Barrow suffered terrible bombings in WW2, and the women that worked in Barrow’s Shipyard were not immune to the threat. In addition, they were also working long tiring hours with potentially deadly machinery. Injuries and fatalities could, and did, occur.
During the Barrow Blitz, land-mines, incendiaries, and high explosives were dropped by the Luftwaffe. Homes and streets were flattened by the bombs, that were looking to target Barrow’s Shipyard.
Two fire watchers were killed in May 1941 when the hammer head crane they were stationed in at the Shipyard was bombed. They became 2 of Barrow’s 83 Blitz fatalities.
There were also a further 330 injuries that Barrow’s civilians sustained as a direct result of the bombings.
The Blackout began in Britain 2 days before the war began, on the 1st September 1939. It affected every household and business owner. The munitions factories and industrial sites, just like Barrow’s Shipyard, also had to adhere to the Blackout.
During the Barrow Blitz, the Blackout rules helped protect the Shipyard, but it did bring it’s own dangers. There were many road accidents during the Blackout, as even though the ban on torches was soon lifted, most people didn’t have access to batteries. Instead they were advised to carry or wear something white if walking in the darkness, and to always walk facing the traffic. Drivers were also restricted to a 20 mph limit.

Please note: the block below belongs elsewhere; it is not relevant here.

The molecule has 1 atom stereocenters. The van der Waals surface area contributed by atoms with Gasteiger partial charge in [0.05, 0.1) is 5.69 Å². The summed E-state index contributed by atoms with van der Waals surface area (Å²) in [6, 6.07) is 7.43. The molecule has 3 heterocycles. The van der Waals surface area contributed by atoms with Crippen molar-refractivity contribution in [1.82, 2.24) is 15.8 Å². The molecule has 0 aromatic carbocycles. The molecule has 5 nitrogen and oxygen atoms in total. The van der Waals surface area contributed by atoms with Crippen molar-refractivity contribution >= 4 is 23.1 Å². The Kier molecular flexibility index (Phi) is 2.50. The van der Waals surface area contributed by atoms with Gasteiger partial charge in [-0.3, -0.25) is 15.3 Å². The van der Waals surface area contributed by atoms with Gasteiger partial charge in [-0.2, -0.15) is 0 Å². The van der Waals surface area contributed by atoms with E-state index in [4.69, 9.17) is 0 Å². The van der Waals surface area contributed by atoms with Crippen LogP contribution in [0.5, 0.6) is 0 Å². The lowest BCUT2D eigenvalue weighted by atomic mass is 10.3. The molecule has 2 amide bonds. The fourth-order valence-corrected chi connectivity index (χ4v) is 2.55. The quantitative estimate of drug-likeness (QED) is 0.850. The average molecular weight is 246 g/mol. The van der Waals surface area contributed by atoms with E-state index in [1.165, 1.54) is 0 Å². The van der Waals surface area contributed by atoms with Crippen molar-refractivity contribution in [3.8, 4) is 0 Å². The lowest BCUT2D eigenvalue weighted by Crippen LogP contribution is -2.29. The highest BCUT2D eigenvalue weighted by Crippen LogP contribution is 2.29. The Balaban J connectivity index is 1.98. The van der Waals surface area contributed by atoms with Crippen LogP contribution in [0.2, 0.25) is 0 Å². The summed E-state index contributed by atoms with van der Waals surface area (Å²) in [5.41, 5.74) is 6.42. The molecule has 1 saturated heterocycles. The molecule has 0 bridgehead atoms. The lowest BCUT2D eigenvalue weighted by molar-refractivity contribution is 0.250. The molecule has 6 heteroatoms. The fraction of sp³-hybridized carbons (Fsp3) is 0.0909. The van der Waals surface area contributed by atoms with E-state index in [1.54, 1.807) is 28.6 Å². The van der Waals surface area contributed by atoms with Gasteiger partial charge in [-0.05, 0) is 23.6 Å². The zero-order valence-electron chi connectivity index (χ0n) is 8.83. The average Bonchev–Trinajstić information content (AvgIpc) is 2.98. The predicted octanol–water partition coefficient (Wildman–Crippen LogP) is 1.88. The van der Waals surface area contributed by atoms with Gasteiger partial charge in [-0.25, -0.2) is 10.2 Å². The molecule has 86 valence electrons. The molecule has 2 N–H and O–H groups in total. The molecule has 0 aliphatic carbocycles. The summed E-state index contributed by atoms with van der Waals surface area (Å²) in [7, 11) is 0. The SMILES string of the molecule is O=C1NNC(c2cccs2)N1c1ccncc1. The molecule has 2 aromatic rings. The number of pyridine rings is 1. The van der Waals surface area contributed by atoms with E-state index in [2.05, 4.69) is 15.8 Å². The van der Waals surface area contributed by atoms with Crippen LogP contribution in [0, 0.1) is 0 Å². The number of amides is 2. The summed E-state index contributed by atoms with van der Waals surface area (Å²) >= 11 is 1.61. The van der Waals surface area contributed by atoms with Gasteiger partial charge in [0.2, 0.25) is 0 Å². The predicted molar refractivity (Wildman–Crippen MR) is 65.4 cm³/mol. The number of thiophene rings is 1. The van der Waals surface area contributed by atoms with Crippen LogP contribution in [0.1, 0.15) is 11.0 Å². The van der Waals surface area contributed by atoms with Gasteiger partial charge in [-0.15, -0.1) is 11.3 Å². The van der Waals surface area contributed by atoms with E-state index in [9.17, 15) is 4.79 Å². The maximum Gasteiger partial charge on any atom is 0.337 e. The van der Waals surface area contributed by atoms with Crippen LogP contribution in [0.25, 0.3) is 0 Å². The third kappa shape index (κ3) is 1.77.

Whether the women were working on the machinery to create the casings and shells, or filling these shells with explosives, the ammunitions work was incredibly dangerous and could have a range of consequences. While the toxins in the powders and chemicals regularly caused rashes and breathing issues, a moments lapse in concentration could cost the lives of the entire factory, and seriously set back the war effort.
At the same time, the welders, blade shop workers, and the lathe operators were all at risk from the unfamiliar machinery they were working with.